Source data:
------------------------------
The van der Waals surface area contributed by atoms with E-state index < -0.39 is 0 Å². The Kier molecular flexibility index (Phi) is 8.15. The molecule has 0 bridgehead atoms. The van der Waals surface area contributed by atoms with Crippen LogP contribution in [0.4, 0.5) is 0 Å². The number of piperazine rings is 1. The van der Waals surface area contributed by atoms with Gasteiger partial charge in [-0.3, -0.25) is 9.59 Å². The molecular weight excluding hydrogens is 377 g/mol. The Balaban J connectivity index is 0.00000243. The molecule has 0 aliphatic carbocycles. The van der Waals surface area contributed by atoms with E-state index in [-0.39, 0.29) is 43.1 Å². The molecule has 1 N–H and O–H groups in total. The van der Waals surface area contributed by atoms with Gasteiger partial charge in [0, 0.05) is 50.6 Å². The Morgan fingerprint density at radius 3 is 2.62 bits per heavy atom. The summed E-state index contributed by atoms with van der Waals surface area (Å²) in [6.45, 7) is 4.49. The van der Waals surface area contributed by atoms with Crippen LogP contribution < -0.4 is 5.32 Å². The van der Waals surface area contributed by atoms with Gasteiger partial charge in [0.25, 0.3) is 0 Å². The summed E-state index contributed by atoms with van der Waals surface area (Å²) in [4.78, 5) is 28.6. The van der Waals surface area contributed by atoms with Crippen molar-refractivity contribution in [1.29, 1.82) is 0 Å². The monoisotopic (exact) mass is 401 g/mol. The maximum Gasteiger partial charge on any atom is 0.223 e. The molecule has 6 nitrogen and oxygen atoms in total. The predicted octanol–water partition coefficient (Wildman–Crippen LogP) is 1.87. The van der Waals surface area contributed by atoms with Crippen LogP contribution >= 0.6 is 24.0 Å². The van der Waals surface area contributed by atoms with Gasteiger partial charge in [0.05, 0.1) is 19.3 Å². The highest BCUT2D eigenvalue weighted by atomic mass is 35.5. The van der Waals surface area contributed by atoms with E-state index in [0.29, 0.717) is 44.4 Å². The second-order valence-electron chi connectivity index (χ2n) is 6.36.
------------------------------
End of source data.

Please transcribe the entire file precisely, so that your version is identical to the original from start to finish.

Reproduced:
The van der Waals surface area contributed by atoms with E-state index < -0.39 is 0 Å². The Kier molecular flexibility index (Phi) is 8.15. The molecule has 0 bridgehead atoms. The van der Waals surface area contributed by atoms with Crippen LogP contribution in [0.4, 0.5) is 0 Å². The number of piperazine rings is 1. The van der Waals surface area contributed by atoms with Gasteiger partial charge in [-0.3, -0.25) is 9.59 Å². The molecular weight excluding hydrogens is 377 g/mol. The Balaban J connectivity index is 0.00000243. The molecule has 0 aliphatic carbocycles. The van der Waals surface area contributed by atoms with E-state index in [-0.39, 0.29) is 43.1 Å². The molecule has 1 N–H and O–H groups in total. The van der Waals surface area contributed by atoms with Gasteiger partial charge in [0, 0.05) is 50.6 Å². The Morgan fingerprint density at radius 3 is 2.62 bits per heavy atom. The summed E-state index contributed by atoms with van der Waals surface area (Å²) in [6.45, 7) is 4.49. The van der Waals surface area contributed by atoms with Crippen LogP contribution < -0.4 is 5.32 Å². The van der Waals surface area contributed by atoms with Gasteiger partial charge in [0.25, 0.3) is 0 Å². The summed E-state index contributed by atoms with van der Waals surface area (Å²) in [4.78, 5) is 28.6. The van der Waals surface area contributed by atoms with Crippen molar-refractivity contribution in [1.29, 1.82) is 0 Å². The monoisotopic (exact) mass is 401 g/mol. The maximum Gasteiger partial charge on any atom is 0.223 e. The molecule has 6 nitrogen and oxygen atoms in total. The predicted octanol–water partition coefficient (Wildman–Crippen LogP) is 1.87. The van der Waals surface area contributed by atoms with Crippen LogP contribution >= 0.6 is 24.0 Å². The van der Waals surface area contributed by atoms with Gasteiger partial charge in [0.05, 0.1) is 19.3 Å². The highest BCUT2D eigenvalue weighted by atomic mass is 35.5. The van der Waals surface area contributed by atoms with E-state index in [0.29, 0.717) is 44.4 Å². The second-order valence-electron chi connectivity index (χ2n) is 6.36.